Current View – {These are only my opinions about movies and books, but don’t let me stop you from trying these reviewed items yourself; your opinion may differ.} I found my comedic relief in How to be a Latin Lover (2017, rated PG – 13) with Salma Hayek and Eugenio Derbez. A gigolo loses his sugar mama and has to beg to live with his sister, and repair their damaged relationship. Laughed all the way through. * Continued laughing with a re-viewing of Nine to Five (1980, rated PG) with Dolly Parton, Jane Fonda, and Lily Tomlin (there’s a powerhouse combination, right there). It’s been many years since I watched this movie and I’d forgotten what the women do to creepy Dabney Coleman who plays the woman-mauling boss. And my favorite line of the movie comes from Dolly Parton when her character Doralee has had enough of Franklin Hart’s (Coleman) hands and him letting the entire office think he’s been sleeping with her (she’s not), when she says to him, “If you ever say another word about me or make another indecent proposal, I’m gonna get that gun of mine. And I’m gonna change you from a rooster to a hen with one shot. Don’t think I can’t do it!” I don’t generally advocate violence, but if a few more women said this to men, perhaps men would learn their pushy power tactics are not acceptable. * Evelyn (2002, rated PG), with Pierce Brosnan. Inadvertently chose a Christmas movie, and because it isn’t all the usual Christmas pap sentiment, I recommend it. Based on a true story in Ireland,1953 Christmas, Desmond Doyle has no job and no money. The day after Christmas his wife leaves, abandoning him and their three children. The Courts and the State take the children away. Desmond does everything he can to get them back, lucks into the help of legal professionals, and (spoiler alert) they successfully change Irish law for the sake of his kids and the relief of other children held in similar situations. The photography of Irish countryside and town scenes were vivid and entrancing. Worth your time. * Emperor of the North (1973, rate PG) with Ernest Borgnine, Lee Marvin, and Keith Carradine. I don’t remember why I ordered this movie. It’s 1933 in the midst of the Great Depression, and homeless men steal rides on railroad cars in search of employment. **{Historical English lesson: the word hobo comes euphemistically from “homeward bound”.}** This trainline is in Oregon, the train boss will murder or torture you rather than let you ride free; the hobos retaliate. Quite the train story, the statement it makes about homelessness is as pertinent today as then. The photography recreating 1930s Oregon left me reflecting a while about how our lives have changed in the last century.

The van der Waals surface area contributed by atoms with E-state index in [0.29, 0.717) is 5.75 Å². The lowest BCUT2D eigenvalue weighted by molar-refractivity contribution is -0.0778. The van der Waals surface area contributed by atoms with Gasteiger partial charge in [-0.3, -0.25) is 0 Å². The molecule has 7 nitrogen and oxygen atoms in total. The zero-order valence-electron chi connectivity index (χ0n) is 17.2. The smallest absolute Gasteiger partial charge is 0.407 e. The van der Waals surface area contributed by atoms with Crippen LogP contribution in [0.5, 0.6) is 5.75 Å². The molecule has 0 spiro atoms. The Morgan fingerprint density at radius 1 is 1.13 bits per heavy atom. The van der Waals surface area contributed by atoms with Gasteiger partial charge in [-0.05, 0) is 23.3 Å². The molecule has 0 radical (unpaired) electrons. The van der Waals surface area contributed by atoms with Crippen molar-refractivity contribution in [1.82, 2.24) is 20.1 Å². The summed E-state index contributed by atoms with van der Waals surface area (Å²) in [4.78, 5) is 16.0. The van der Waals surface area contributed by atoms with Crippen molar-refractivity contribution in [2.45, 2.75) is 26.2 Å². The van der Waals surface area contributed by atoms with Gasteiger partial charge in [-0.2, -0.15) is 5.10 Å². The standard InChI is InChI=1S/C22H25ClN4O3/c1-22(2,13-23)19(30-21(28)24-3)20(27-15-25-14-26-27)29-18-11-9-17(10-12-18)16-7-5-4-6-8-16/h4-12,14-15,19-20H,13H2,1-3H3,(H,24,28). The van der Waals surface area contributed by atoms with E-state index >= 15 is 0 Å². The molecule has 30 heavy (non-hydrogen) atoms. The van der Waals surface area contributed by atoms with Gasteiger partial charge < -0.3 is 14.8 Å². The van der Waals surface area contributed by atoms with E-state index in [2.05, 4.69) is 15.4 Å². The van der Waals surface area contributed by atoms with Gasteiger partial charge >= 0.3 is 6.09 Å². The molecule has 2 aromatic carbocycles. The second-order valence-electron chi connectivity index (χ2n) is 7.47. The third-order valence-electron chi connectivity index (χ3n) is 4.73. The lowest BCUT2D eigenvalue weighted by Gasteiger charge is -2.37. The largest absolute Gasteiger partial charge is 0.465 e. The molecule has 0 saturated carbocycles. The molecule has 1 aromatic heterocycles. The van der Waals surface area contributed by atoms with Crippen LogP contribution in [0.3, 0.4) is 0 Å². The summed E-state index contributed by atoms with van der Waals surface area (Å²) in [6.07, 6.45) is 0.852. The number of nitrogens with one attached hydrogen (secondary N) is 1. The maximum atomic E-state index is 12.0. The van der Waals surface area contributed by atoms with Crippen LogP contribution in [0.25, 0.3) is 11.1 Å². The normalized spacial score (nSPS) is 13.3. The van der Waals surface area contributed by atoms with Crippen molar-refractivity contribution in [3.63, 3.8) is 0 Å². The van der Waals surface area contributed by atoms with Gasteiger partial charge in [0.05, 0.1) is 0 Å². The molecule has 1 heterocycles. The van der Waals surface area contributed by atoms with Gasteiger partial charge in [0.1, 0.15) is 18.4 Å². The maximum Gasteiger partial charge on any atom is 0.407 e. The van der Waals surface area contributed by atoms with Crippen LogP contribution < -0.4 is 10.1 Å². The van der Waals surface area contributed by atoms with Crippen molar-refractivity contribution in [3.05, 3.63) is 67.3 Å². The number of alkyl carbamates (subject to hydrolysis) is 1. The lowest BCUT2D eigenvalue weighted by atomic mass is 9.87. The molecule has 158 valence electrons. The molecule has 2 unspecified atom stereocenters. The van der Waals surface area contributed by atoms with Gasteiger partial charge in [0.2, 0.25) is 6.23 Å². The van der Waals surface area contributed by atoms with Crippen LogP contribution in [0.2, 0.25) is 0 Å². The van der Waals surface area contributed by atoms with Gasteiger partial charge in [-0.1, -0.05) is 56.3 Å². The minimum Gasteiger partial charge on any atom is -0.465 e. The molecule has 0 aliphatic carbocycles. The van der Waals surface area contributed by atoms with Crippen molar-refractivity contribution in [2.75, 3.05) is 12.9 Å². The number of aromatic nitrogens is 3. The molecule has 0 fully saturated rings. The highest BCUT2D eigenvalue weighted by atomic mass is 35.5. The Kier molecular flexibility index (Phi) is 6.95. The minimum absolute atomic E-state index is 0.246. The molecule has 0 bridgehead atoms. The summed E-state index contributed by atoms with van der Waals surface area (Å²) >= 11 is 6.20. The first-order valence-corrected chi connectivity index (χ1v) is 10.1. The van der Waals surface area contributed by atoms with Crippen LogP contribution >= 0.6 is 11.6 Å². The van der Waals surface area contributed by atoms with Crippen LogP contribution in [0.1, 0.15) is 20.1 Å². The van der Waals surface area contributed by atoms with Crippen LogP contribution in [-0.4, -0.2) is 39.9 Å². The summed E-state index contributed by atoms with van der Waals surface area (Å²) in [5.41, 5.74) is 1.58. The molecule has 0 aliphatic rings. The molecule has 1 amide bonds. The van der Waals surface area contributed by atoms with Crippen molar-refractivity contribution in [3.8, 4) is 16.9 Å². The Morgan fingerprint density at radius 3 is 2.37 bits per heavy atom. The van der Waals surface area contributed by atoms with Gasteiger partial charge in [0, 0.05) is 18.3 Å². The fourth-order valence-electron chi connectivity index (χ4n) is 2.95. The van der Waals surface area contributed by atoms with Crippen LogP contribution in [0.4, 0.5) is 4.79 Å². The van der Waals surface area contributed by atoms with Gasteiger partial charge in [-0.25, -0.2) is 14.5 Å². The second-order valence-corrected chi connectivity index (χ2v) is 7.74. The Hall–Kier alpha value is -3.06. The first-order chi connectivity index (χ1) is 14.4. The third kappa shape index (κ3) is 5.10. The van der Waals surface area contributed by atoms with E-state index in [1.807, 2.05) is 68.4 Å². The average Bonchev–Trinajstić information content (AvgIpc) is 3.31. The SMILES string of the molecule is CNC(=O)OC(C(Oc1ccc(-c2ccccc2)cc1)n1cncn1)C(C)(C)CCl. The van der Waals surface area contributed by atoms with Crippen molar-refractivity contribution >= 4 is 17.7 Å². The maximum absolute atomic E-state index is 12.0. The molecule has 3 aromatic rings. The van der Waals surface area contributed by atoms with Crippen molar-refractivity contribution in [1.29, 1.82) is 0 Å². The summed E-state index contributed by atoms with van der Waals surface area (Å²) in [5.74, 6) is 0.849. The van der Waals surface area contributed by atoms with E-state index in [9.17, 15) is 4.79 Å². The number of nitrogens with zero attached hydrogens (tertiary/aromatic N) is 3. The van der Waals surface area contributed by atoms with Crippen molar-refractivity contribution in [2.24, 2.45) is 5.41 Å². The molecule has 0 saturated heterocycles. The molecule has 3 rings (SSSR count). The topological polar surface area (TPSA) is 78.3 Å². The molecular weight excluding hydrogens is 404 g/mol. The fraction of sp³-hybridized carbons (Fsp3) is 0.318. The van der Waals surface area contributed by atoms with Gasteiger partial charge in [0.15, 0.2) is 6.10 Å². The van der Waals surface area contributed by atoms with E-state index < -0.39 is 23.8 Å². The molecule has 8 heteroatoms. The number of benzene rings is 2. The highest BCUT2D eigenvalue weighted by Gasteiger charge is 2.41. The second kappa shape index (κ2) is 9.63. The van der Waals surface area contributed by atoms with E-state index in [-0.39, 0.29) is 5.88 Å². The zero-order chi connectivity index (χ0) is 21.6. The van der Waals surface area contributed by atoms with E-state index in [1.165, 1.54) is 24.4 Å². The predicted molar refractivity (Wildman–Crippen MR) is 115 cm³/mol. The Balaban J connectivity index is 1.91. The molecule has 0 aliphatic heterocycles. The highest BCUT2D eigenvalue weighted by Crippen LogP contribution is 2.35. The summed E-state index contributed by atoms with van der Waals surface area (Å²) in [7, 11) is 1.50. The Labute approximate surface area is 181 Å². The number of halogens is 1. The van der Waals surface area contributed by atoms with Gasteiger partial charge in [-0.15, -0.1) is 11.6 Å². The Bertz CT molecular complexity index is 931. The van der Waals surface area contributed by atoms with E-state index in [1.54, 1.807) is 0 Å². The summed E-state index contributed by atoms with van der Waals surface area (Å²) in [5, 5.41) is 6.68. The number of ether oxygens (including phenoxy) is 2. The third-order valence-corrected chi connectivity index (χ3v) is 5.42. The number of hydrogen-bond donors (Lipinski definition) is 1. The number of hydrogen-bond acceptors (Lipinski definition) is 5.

Currently ReadingThe Castle Cross the Magnet Carter (2017, fiction) by Kia Corthron. Don’t let the title be off-putting. When an author’s words have the effect of soliciting my tears every few pages (you can call me a bleeding-heart liberal all you want, I’m owning it these days), you know this author has my heart. Alabama 1940s and onward, many perspectives, white and black, child and adult, abled and disabled, the war, Roosevelt, history and politics in everyday life, coming of age during World War 2. Quite a long book, only just started, excited to see the plot revealed. * The Misfit’s Manifesto (2017, social psychology) by Lidia Yuknavitch, based on her TED talk, The Beauty of Being a Misfit. Ms Yuknavitch makes the case for embracing your misfitness. Some of us never fit. No matter.